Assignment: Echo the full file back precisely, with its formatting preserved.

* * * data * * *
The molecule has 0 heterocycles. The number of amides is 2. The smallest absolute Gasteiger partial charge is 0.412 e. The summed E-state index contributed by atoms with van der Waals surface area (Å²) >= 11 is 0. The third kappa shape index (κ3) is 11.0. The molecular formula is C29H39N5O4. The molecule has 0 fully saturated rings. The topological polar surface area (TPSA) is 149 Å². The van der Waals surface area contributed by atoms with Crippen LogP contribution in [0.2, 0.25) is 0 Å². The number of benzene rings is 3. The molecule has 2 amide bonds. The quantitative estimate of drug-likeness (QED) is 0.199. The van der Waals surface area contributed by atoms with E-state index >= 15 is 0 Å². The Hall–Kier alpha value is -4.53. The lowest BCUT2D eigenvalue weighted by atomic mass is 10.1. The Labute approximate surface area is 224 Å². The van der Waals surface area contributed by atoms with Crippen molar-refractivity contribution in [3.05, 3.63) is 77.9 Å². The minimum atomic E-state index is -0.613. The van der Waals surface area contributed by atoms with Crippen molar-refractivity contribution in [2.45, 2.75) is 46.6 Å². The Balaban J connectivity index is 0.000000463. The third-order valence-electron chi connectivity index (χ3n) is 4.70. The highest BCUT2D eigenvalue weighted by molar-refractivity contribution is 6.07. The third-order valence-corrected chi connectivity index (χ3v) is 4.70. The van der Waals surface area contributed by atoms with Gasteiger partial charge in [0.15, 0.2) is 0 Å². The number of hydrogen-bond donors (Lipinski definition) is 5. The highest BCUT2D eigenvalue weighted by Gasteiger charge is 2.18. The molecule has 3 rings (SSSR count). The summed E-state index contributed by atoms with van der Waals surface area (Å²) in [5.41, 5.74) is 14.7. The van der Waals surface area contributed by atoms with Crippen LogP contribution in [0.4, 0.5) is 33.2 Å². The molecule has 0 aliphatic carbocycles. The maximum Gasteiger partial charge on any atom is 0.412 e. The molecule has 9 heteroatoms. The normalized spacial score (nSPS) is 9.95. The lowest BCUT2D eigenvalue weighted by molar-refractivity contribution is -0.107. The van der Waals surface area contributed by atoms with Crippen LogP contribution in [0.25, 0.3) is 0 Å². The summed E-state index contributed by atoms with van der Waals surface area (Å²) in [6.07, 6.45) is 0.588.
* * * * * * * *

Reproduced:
The molecule has 0 heterocycles. The number of amides is 2. The smallest absolute Gasteiger partial charge is 0.412 e. The summed E-state index contributed by atoms with van der Waals surface area (Å²) >= 11 is 0. The third kappa shape index (κ3) is 11.0. The molecular formula is C29H39N5O4. The molecule has 0 fully saturated rings. The topological polar surface area (TPSA) is 149 Å². The van der Waals surface area contributed by atoms with Crippen LogP contribution in [0.2, 0.25) is 0 Å². The number of benzene rings is 3. The molecule has 2 amide bonds. The quantitative estimate of drug-likeness (QED) is 0.199. The van der Waals surface area contributed by atoms with E-state index >= 15 is 0 Å². The Hall–Kier alpha value is -4.53. The lowest BCUT2D eigenvalue weighted by atomic mass is 10.1. The Labute approximate surface area is 224 Å². The van der Waals surface area contributed by atoms with Crippen molar-refractivity contribution in [3.05, 3.63) is 77.9 Å². The minimum atomic E-state index is -0.613. The van der Waals surface area contributed by atoms with Crippen molar-refractivity contribution in [2.45, 2.75) is 46.6 Å². The Balaban J connectivity index is 0.000000463. The third-order valence-electron chi connectivity index (χ3n) is 4.70. The highest BCUT2D eigenvalue weighted by molar-refractivity contribution is 6.07. The third-order valence-corrected chi connectivity index (χ3v) is 4.70. The van der Waals surface area contributed by atoms with Gasteiger partial charge in [0.15, 0.2) is 0 Å². The number of hydrogen-bond donors (Lipinski definition) is 5. The highest BCUT2D eigenvalue weighted by Gasteiger charge is 2.18. The molecule has 3 rings (SSSR count). The summed E-state index contributed by atoms with van der Waals surface area (Å²) in [5.41, 5.74) is 14.7. The van der Waals surface area contributed by atoms with Crippen LogP contribution in [0.4, 0.5) is 33.2 Å². The molecule has 0 aliphatic carbocycles. The maximum Gasteiger partial charge on any atom is 0.412 e. The molecule has 9 heteroatoms. The normalized spacial score (nSPS) is 9.95. The lowest BCUT2D eigenvalue weighted by molar-refractivity contribution is -0.107. The van der Waals surface area contributed by atoms with Crippen LogP contribution in [0.25, 0.3) is 0 Å². The summed E-state index contributed by atoms with van der Waals surface area (Å²) in [6.07, 6.45) is 0.588.